Printed Portraits Opening Day

May 10 th arrives and the 30 Printed Portraits will be revealed to all and those  who feature on the walls of the Birmingham Museum and Art Gallery.

In the morning I was attending to final details including briefing the wonderful front of house team and remaking the nameplates with larger type and a Shrieval coat of arms. A gentleman came into the space and after a while focussing on the pictures I asked what he thought.  He had seen the exhibition advertised on the BMAG Whats on listings and had travelled in especially from Telford in Shropshire to see it.

We talked about the how he is semi retired and visits galleries near and far to get a sense of artists work close up. We discussed portraits, photography, art before taking a picture of each other. He asked if he could take my picture in front of the Portrait of Eileen Wright as it is his favourite because of the ‘glint in her eye at her age’, as well as the big buttons on the phone she used to take he 97th birthday call.


Mike had been to the TATE in Liverpool to see the Rossetti Monna Vanna portrait and had taken a celebratory picture. I pointed out that next door in Gallery 17 is a beautiful picture by Rossetti of Beatrix.  He thanked me and went to see it, quickly returning with glee and after one last tour of the portraits made his comment in the book.

As the normal viewing day came to a close  a group of women came into Gallery 16. They viewed the portraits with interest and consideration, sharing their views to each other about the portraits and the subjects. They enthusiastically reflected, and nominated their top three! Top of their favourites  was Eileen Wright.

discussing anita’s portrait
which is your favourite?

 

 

 

 

 

 

 

I heard later that evening at the private view that as they left the Museum they met Eileen’s daughter and husband on the gallery entrance doorsteps and eulogised about the portrait exhibition and in particular the one of the older lady making her birthday phone call.     Wonderful

Eileen Wright takes 97th Call

Photography for? – John Parsons for DG Rossetti and the verb to ‘GET’

I live and work in Birmingham which amongst other attributes has a wonderful city museum and art gallery with a particularly strong and widespread print collection. I have been ushered in through the ‘strongroom’ doors on a number of occasions to glimpse the collections.  Most recently Victoria Osborne the gallery Fine Art Curator was kind enough to show me the photographs taken by John Parsons of Jane Morris under the direction of Dante Gabriel Rossetti in his Chelsea garden in 1865.  I first was alerted to these series of posed photographs in the Painting with Light at Tate Britain  in 2016. These photographs were from the V&A collection, but when I mentioned the exhibition to Victoria she offered to show me the Bmag examples from the collection.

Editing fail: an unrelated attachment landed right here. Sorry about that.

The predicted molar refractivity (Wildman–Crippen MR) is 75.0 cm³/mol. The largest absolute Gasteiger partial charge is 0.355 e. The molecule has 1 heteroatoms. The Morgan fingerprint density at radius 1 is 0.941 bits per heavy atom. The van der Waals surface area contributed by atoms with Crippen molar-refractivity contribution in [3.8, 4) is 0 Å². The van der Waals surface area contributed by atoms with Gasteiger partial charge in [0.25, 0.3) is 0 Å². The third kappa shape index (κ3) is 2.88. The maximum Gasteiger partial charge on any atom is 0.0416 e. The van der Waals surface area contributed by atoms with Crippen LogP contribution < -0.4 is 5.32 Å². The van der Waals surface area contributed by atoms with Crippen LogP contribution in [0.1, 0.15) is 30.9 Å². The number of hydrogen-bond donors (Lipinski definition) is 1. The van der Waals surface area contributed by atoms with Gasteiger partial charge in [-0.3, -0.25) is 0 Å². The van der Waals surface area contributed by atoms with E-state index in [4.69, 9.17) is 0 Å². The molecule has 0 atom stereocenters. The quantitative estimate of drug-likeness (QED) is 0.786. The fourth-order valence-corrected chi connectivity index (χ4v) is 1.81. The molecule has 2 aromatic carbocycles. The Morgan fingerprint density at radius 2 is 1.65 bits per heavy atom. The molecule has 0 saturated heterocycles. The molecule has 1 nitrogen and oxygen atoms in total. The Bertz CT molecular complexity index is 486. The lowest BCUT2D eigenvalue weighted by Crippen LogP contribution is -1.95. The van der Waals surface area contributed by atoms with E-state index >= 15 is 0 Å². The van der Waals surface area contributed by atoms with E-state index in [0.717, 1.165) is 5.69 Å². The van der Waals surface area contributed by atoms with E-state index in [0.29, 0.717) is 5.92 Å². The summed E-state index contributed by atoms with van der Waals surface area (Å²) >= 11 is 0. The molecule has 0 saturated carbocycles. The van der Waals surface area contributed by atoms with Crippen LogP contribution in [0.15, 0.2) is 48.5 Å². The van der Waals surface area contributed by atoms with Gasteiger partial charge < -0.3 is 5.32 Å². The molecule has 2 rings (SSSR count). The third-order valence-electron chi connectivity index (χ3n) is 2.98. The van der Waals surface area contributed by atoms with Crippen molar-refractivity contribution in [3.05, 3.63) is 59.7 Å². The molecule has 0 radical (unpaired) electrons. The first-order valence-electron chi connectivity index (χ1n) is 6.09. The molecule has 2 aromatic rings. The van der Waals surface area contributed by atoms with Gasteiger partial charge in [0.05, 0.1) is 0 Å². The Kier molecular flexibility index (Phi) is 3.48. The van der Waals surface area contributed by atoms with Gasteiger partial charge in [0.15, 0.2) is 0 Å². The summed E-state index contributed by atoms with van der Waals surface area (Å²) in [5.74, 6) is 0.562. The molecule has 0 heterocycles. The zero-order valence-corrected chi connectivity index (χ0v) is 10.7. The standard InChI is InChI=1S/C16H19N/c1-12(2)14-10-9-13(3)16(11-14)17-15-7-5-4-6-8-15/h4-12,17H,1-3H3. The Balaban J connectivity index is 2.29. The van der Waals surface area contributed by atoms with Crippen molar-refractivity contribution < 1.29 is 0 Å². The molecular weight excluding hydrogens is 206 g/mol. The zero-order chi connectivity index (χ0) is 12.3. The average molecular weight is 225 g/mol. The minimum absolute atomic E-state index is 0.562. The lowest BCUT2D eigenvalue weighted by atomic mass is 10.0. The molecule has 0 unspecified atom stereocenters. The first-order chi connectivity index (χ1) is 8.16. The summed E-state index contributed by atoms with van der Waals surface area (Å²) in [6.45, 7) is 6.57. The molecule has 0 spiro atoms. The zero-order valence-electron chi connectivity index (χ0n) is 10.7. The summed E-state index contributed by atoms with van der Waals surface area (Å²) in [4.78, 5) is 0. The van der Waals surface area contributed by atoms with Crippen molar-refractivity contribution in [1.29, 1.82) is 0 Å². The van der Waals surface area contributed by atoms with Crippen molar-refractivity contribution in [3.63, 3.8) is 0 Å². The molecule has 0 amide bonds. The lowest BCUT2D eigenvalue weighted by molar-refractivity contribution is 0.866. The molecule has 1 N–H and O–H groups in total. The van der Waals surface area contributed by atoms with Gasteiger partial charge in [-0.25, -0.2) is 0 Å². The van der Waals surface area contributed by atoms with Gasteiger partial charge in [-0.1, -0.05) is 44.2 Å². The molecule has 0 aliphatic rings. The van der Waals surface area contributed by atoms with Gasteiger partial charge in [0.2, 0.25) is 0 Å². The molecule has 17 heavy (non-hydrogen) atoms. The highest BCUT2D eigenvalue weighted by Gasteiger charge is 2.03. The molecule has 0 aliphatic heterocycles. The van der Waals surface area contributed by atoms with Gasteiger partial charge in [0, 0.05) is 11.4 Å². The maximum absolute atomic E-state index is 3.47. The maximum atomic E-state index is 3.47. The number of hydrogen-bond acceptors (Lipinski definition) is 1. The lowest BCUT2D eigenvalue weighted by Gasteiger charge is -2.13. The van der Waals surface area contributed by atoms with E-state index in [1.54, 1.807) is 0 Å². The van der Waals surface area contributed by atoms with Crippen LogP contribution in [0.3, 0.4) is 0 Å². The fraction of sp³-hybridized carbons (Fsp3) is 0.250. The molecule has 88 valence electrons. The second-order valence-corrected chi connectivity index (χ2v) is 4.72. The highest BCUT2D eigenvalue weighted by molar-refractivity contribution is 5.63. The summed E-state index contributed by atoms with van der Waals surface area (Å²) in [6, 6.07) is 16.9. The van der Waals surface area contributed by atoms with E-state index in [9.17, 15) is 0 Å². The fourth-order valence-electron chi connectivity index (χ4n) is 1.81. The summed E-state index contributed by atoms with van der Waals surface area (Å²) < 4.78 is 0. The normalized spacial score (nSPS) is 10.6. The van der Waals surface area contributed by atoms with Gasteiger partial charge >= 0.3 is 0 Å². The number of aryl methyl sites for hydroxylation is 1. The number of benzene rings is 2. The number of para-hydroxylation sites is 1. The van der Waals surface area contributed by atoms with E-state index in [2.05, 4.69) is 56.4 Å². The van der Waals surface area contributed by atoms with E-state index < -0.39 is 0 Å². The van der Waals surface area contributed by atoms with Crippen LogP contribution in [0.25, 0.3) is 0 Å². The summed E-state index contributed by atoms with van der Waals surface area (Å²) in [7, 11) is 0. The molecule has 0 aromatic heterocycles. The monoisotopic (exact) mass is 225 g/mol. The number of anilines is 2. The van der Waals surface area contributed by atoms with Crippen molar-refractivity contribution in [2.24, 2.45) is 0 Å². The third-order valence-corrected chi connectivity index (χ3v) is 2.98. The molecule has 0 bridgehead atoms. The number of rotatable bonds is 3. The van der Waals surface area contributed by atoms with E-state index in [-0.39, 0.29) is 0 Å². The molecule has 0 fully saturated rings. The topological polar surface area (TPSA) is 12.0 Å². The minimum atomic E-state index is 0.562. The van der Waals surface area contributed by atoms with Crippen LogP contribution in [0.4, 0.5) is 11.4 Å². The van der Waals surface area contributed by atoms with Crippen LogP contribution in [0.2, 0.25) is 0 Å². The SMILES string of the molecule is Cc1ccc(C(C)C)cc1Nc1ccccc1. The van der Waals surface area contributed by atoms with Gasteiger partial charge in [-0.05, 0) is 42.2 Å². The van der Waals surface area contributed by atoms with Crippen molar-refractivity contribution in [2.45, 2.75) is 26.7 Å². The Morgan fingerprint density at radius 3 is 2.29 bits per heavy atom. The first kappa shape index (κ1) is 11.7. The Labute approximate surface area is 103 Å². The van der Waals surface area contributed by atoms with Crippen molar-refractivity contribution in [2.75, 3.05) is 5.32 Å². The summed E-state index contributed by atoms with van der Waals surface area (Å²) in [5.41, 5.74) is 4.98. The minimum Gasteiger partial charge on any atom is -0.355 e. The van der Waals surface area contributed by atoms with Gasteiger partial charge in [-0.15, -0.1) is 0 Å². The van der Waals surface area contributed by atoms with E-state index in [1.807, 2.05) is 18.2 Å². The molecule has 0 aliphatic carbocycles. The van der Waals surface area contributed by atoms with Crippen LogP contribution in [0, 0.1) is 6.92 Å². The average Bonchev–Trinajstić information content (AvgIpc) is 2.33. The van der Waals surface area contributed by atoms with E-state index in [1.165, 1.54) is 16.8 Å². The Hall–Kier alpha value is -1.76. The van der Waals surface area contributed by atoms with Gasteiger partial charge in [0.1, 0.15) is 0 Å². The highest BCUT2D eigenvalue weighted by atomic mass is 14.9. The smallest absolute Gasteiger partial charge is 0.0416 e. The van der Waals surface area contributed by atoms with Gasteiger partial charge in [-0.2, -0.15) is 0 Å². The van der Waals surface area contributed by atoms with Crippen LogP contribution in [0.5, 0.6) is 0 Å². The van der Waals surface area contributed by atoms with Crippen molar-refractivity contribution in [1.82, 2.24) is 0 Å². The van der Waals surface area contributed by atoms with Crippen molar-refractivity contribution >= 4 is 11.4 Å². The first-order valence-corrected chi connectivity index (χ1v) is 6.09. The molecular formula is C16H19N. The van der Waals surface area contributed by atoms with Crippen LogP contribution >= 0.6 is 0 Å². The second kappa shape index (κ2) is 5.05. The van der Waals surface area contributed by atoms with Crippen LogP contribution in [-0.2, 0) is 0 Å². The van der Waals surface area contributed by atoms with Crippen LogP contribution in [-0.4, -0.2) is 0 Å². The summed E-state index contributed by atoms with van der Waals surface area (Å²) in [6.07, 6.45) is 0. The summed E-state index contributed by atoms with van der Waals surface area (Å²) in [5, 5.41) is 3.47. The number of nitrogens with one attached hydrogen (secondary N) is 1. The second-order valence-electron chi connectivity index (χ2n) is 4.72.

One of the series of photographs is of Jane Morris leaning forward. I am not sure as yet, whether the studio photos were made as images in their own right or whether to be used for Rossetti’s paintings of Jane morris or his compositions she clearly featured in, including Reverie.

 

The only information I can locate is a short letter from Rossetti to Jane morris to establish the time of the session.  It gives little away to the rationale behind the this use of photography.

 

Copy of a letter written by Rossetti to Mrs. Morris

Sunday Night [4 June 1865].

My dear Janey
The photographer is coming at II on Wednesday. So I’ll expect you as early as you can manage. Love to all at the Hole—
Ever yoursh

D. G. Rossetti

There is a lot more research required to understand what was the motivation for the photographic session.

On the theme of  early use of the new medium of photography by painters Victoria brought to my attention the portrait of the writer and commentator Thomas Carlyle used by Ford Maddox Brown in his painting  ‘Work’.

 

Clearly this photograph by Charles Thurston Thompson with Carlyle perched on the wood support was destined for the character on the far right of ‘work’.

 

 

Commentary on ‘one of the greatest and most radical paintings of the 19thC”

The Verb to ‘GET’ – Carlyle writes to Ford Maddox Brown to accept his request to be photographed using the term to GET.

Carlyle’s writings were known for their lively rhetoric which comes across in the letter he wrote to Brown agreeing to pose for the photograph:’I think it a pity you had not put (or should not still put) some other man than me in your Great Picture. It is certain you could hardly have found among the sons of Adam, at present, any individual who is less in a condition to help you forward with it … I very well remember your amiable request, and the promise I made to you, to ‘sit for some photographs.’ That promise I will keep; and to that we must restrict ourselves, hand of Necessity compelling. Any afternoon I will attend here, at your studio, or where you appoint me, and give your man one hour to get what photographs he will or can of me. If here, the hour must be 3½ pm (my usual hour of quitting work, or to speak justly, the chamber of work); if at any other place, attainable by horseback, it will be altogether equally convenient to me; and the hour may such as enables me to arrive (at a rate of 5 miles per hour we will say!)’ (F. M. Hueffer, ‘Ford Madox Brown: A Record of his Life and Work, p. 163)Again More research again needed to clarify the constructive and valuable adoption of photography by painters and drawing artists in these early days of the medium.